Where is it found ?
The whole distribution range of Viola ucriana is very small, with the EOO being 0,25 km2. This endemic species only grows between 950 and 1300 m a.s.l. on the ridges of Coste di Fratantoni, near the summit of Mt. Pizzuta, the highest relief of the Palermo Mts. (NW Sicily), It occurs on calcareous-dolomitic outcropping rocks and gravels, preferring the sunny gaps within a patchwork of garrigue dominated by the heath Erica multiflora (habitat 3.8.2: Garrigue) and perennial meso-xerophilous grassland dominated by Brachypodium rupestre or Ampelodesmos mauritanicus (habitat 4.4.1: Arid grassland).
How to recognise it ?
The flowers of this perennial and caespitose herb are yellow to pale yellow. The petals bear 3-5 purple lines; the spur, straight or slightly curved, is half as long as the lower petal. The stems are 3-15 cm long, prostrate or ascending, without or with sparse hairs. The leaves are green-greyish, the lower ones with a rounded or widely ovate and blunt blade, while the upper ones have an ovate to elliptic-lanceolate blade.
Leaf morphology suggests some adaptation to mountain habitats. Viola ucriana is a close relative of two other Sicilian endemic violets, i.e. Viola tineorum Raimondo & Erben (with purple to violet-bluish flowers) growing only on the top of Rocca Busambra (Sicani Mts.) between 1500 and 1600 m a.s.l., and Viola nebrodensis C. Presl (with deep violet flowers), which occurs on the Madonie Mts. between and 1600 and 2000 m a.s.l.
Why is it threatened ?
The species has been categorized as CR (Critically Endangered) according to IUCN Red List Criteria B1ab(i,iii,v)+2ab(i,iii,v). Along with the extremely narrow distribution range of the only known population, covering an AOO of 8 km2 and having an unsteady number of mature individuals, the species appears to be severely threatened with arsons (threat 7.1.1: Fire and fire suppression - Increase in fire frequency/intensity), which are very frequent on Palermo Mts. in general and in the area of occurrence in particular. In fact, repeated burning, mostly occurring during the flowering and dispersal season, may have a strong negative impact on the sexual reproduction of the species. Artificial plantations with allochthonous pines in the surroundings (ca. 30 years ago) and more recent (ca. 10-15 years ago) afforestation with broadleaved trees (threat 8.1.2: Invasive non-native/alien species - Named species) within the perennial grasslands where Viola ucriana occurs, may represent a major disturbance factor for the habitat of the species due to induced shading and to the physical and chemical alteration of soil properties (threat 11.1: Habitat shifting & alteration). Pastoral activities (threat 2.3.2: Small-holder grazing, ranching or farming) may cause some damages in case of overgrazing and trampling due to the permanent presence of cattle on the top of the mountains during the summer season.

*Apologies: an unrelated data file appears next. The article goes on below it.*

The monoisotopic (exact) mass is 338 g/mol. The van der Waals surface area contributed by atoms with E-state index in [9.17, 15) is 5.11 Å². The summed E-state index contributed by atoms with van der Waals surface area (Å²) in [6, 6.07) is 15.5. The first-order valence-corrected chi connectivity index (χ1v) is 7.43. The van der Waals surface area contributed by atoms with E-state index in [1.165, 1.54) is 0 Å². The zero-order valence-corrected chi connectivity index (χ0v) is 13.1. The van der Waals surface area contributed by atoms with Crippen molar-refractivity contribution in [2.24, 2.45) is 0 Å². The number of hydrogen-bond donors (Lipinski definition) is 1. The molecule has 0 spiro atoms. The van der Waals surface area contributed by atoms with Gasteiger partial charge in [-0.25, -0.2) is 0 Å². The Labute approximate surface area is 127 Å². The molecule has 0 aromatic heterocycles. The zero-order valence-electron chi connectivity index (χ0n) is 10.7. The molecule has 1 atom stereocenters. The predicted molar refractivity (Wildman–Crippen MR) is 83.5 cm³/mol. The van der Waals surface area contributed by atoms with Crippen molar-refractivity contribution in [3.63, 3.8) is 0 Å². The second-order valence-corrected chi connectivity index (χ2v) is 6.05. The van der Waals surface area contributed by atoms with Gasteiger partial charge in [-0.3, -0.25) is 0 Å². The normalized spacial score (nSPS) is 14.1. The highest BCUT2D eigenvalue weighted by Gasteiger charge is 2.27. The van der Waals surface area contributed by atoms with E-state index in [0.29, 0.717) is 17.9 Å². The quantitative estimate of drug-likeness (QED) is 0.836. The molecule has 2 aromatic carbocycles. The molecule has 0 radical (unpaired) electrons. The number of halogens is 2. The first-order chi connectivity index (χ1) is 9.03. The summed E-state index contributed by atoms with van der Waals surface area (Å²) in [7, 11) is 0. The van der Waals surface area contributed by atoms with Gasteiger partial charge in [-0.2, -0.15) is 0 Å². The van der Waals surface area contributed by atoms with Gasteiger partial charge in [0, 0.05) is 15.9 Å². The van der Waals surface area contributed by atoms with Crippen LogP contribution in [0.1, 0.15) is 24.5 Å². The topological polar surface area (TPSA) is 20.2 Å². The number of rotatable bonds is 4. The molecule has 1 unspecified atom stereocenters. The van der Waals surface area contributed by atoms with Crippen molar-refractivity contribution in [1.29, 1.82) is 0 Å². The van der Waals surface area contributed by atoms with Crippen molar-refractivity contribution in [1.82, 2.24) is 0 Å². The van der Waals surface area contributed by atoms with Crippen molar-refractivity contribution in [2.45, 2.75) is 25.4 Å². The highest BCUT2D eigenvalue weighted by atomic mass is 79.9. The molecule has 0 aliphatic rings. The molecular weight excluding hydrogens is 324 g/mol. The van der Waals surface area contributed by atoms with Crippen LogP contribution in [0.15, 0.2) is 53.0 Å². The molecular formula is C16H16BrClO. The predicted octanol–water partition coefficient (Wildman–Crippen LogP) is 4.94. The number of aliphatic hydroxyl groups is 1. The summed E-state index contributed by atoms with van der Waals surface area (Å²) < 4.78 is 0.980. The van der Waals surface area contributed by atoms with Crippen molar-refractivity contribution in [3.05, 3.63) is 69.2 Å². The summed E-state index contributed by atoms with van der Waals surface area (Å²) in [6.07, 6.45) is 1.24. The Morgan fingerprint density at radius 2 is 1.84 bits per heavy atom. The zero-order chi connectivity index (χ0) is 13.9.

What has been done to protect it ?
Legally: although it has been included within all the published national and regional Red Lists, up to now V. ucriana is not protected by any special law or convention.
In situ: the whole population falls within the Natura 2000 site ITA020026 ‟Monte Pizzuta, Costa del Carpineto, Moarda” but all the plants are outside of the Nature Reserve ‟Serre della Pizzuta”. Thus, no effective protection measure is present at the moment.
Ex situ: in the framework of the projects GENMEDOC (http://lnx.ondeweb.net/ccb2/index.php?cat=genmedoc_it) and SEMCLIMED (http://www.ccb-sardegna.it/html/semclimed.htm) seeds have been collected ca. ten years ago and are stored in the seed banks of the Universities of Palermo and Catania.
What conservation actions are needed ?
A more effective plan to prevent and fight fires is urgently needed in order to protect the species and its habitat. The perimeter of the Nature Reserve should be modified in order to include the whole population of Viola ucriana. Regular monitoring activities of the demographic trends and ad hoc studies on the reproductive biology (pollination and dispersal mechanisms and vectors) of the species should be promoted.
Prof. Lorenzo Gianguzzi, Dipartimento di Scienze Agrarie e Forestali (SAF), University of Palermo, Italy.
Dr. Antonino La Mantia, PromoVerde Sicilia, Palermo, Italy.
Dr. Salvatore Pasta, Department of Biology, University of Fribourg, Switzerland.
Dr. Salvatore Romano, Dipartimento Scienze della Terra e del Mare (DiSTeM), University of Palermo, Italy.